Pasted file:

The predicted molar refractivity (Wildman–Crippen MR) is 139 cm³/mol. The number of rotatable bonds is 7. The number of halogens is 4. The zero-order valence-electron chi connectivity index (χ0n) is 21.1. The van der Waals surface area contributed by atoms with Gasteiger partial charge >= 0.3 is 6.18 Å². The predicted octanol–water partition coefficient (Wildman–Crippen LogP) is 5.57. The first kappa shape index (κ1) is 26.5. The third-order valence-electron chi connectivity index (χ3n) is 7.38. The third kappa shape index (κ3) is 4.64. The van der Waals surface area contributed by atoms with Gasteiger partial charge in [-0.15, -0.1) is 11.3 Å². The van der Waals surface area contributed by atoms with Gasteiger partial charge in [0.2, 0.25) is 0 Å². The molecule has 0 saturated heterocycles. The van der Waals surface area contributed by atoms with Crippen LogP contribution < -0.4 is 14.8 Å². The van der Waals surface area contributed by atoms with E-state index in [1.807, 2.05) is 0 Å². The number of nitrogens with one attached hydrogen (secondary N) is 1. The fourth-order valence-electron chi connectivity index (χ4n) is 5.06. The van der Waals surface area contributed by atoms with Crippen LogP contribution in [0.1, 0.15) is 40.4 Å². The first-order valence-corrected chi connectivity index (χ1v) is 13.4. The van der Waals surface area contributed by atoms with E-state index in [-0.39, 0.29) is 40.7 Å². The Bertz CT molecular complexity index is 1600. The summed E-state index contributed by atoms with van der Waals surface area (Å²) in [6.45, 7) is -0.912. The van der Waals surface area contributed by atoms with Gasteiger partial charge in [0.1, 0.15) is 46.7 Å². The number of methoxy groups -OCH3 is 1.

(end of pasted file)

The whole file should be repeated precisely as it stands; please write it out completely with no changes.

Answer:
The predicted molar refractivity (Wildman–Crippen MR) is 139 cm³/mol. The number of rotatable bonds is 7. The number of halogens is 4. The zero-order valence-electron chi connectivity index (χ0n) is 21.1. The van der Waals surface area contributed by atoms with Gasteiger partial charge >= 0.3 is 6.18 Å². The predicted octanol–water partition coefficient (Wildman–Crippen LogP) is 5.57. The first kappa shape index (κ1) is 26.5. The third-order valence-electron chi connectivity index (χ3n) is 7.38. The third kappa shape index (κ3) is 4.64. The van der Waals surface area contributed by atoms with Gasteiger partial charge in [-0.15, -0.1) is 11.3 Å². The van der Waals surface area contributed by atoms with Gasteiger partial charge in [0.2, 0.25) is 0 Å². The molecule has 0 saturated heterocycles. The van der Waals surface area contributed by atoms with Crippen LogP contribution < -0.4 is 14.8 Å². The van der Waals surface area contributed by atoms with E-state index in [1.807, 2.05) is 0 Å². The number of nitrogens with one attached hydrogen (secondary N) is 1. The fourth-order valence-electron chi connectivity index (χ4n) is 5.06. The van der Waals surface area contributed by atoms with Crippen LogP contribution in [0.1, 0.15) is 40.4 Å². The first-order valence-corrected chi connectivity index (χ1v) is 13.4. The van der Waals surface area contributed by atoms with E-state index in [-0.39, 0.29) is 40.7 Å². The Bertz CT molecular complexity index is 1600. The summed E-state index contributed by atoms with van der Waals surface area (Å²) in [6.45, 7) is -0.912. The van der Waals surface area contributed by atoms with Gasteiger partial charge in [0.1, 0.15) is 46.7 Å². The number of methoxy groups -OCH3 is 1.